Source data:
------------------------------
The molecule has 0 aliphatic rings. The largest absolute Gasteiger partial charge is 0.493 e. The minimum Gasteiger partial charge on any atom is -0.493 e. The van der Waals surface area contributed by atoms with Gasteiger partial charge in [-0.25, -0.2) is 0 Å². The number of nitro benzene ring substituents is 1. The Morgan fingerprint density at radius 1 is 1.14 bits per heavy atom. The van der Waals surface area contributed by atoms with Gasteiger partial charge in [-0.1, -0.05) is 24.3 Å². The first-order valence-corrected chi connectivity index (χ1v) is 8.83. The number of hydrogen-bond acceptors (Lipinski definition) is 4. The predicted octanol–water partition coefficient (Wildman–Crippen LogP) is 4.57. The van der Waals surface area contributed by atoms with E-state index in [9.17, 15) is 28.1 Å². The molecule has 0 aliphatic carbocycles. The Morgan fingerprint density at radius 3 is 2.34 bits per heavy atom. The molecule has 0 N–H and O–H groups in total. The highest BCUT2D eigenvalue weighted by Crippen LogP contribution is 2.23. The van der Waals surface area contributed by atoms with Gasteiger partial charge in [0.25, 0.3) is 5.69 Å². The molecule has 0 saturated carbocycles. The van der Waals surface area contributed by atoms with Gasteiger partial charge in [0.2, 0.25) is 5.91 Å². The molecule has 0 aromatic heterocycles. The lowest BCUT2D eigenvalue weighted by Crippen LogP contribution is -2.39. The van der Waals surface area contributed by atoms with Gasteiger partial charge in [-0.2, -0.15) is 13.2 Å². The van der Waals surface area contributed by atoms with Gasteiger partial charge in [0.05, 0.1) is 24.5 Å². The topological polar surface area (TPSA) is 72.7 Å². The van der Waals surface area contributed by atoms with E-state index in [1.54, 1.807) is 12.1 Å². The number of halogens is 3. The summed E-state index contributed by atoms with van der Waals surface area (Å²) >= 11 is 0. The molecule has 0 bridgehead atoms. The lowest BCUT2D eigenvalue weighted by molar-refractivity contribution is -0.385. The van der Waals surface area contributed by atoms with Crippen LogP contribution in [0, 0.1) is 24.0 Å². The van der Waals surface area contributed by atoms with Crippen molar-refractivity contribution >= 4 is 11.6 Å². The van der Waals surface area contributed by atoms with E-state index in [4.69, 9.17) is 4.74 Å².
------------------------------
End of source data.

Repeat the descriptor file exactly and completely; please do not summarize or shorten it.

The molecule has 0 aliphatic rings. The largest absolute Gasteiger partial charge is 0.493 e. The minimum Gasteiger partial charge on any atom is -0.493 e. The van der Waals surface area contributed by atoms with Gasteiger partial charge in [-0.25, -0.2) is 0 Å². The number of nitro benzene ring substituents is 1. The Morgan fingerprint density at radius 1 is 1.14 bits per heavy atom. The van der Waals surface area contributed by atoms with Gasteiger partial charge in [-0.1, -0.05) is 24.3 Å². The first-order valence-corrected chi connectivity index (χ1v) is 8.83. The number of hydrogen-bond acceptors (Lipinski definition) is 4. The predicted octanol–water partition coefficient (Wildman–Crippen LogP) is 4.57. The van der Waals surface area contributed by atoms with E-state index in [9.17, 15) is 28.1 Å². The molecule has 0 aliphatic carbocycles. The Morgan fingerprint density at radius 3 is 2.34 bits per heavy atom. The molecule has 0 N–H and O–H groups in total. The highest BCUT2D eigenvalue weighted by Crippen LogP contribution is 2.23. The van der Waals surface area contributed by atoms with Gasteiger partial charge in [0.25, 0.3) is 5.69 Å². The molecule has 0 saturated carbocycles. The van der Waals surface area contributed by atoms with Gasteiger partial charge in [0.2, 0.25) is 5.91 Å². The molecule has 0 aromatic heterocycles. The lowest BCUT2D eigenvalue weighted by Crippen LogP contribution is -2.39. The van der Waals surface area contributed by atoms with Gasteiger partial charge in [-0.2, -0.15) is 13.2 Å². The van der Waals surface area contributed by atoms with Gasteiger partial charge in [0.05, 0.1) is 24.5 Å². The topological polar surface area (TPSA) is 72.7 Å². The van der Waals surface area contributed by atoms with E-state index in [1.54, 1.807) is 12.1 Å². The number of halogens is 3. The summed E-state index contributed by atoms with van der Waals surface area (Å²) >= 11 is 0. The molecule has 0 bridgehead atoms. The lowest BCUT2D eigenvalue weighted by molar-refractivity contribution is -0.385. The van der Waals surface area contributed by atoms with Crippen LogP contribution in [0, 0.1) is 24.0 Å². The van der Waals surface area contributed by atoms with Crippen molar-refractivity contribution >= 4 is 11.6 Å². The van der Waals surface area contributed by atoms with E-state index in [4.69, 9.17) is 4.74 Å².